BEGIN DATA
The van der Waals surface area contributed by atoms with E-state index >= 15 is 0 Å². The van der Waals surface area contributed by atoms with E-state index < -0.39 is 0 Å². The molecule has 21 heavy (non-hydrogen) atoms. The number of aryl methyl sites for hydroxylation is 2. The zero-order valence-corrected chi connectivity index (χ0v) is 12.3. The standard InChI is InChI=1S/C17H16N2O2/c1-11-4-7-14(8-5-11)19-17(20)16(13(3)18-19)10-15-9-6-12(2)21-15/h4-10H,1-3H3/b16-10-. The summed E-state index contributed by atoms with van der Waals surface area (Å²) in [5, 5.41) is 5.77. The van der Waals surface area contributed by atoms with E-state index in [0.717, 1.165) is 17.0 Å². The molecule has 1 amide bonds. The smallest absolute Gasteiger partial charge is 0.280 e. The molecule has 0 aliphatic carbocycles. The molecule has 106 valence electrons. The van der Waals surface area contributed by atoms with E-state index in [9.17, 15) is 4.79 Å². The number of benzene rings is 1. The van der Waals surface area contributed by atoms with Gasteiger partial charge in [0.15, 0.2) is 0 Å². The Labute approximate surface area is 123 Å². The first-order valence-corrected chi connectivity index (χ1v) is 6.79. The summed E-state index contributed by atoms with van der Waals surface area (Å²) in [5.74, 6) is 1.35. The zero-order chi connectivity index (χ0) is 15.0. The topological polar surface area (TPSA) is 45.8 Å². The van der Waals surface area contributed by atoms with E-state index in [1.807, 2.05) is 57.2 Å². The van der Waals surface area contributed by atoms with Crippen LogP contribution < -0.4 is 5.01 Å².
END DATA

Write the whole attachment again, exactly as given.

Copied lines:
The van der Waals surface area contributed by atoms with E-state index >= 15 is 0 Å². The van der Waals surface area contributed by atoms with E-state index < -0.39 is 0 Å². The molecule has 21 heavy (non-hydrogen) atoms. The number of aryl methyl sites for hydroxylation is 2. The zero-order valence-corrected chi connectivity index (χ0v) is 12.3. The standard InChI is InChI=1S/C17H16N2O2/c1-11-4-7-14(8-5-11)19-17(20)16(13(3)18-19)10-15-9-6-12(2)21-15/h4-10H,1-3H3/b16-10-. The summed E-state index contributed by atoms with van der Waals surface area (Å²) in [5, 5.41) is 5.77. The van der Waals surface area contributed by atoms with E-state index in [0.717, 1.165) is 17.0 Å². The molecule has 1 amide bonds. The smallest absolute Gasteiger partial charge is 0.280 e. The molecule has 0 aliphatic carbocycles. The molecule has 106 valence electrons. The van der Waals surface area contributed by atoms with E-state index in [9.17, 15) is 4.79 Å². The number of benzene rings is 1. The van der Waals surface area contributed by atoms with Gasteiger partial charge in [0.15, 0.2) is 0 Å². The Labute approximate surface area is 123 Å². The first-order valence-corrected chi connectivity index (χ1v) is 6.79. The summed E-state index contributed by atoms with van der Waals surface area (Å²) in [5.74, 6) is 1.35. The zero-order chi connectivity index (χ0) is 15.0. The topological polar surface area (TPSA) is 45.8 Å². The van der Waals surface area contributed by atoms with E-state index in [1.807, 2.05) is 57.2 Å². The van der Waals surface area contributed by atoms with Crippen LogP contribution < -0.4 is 5.01 Å².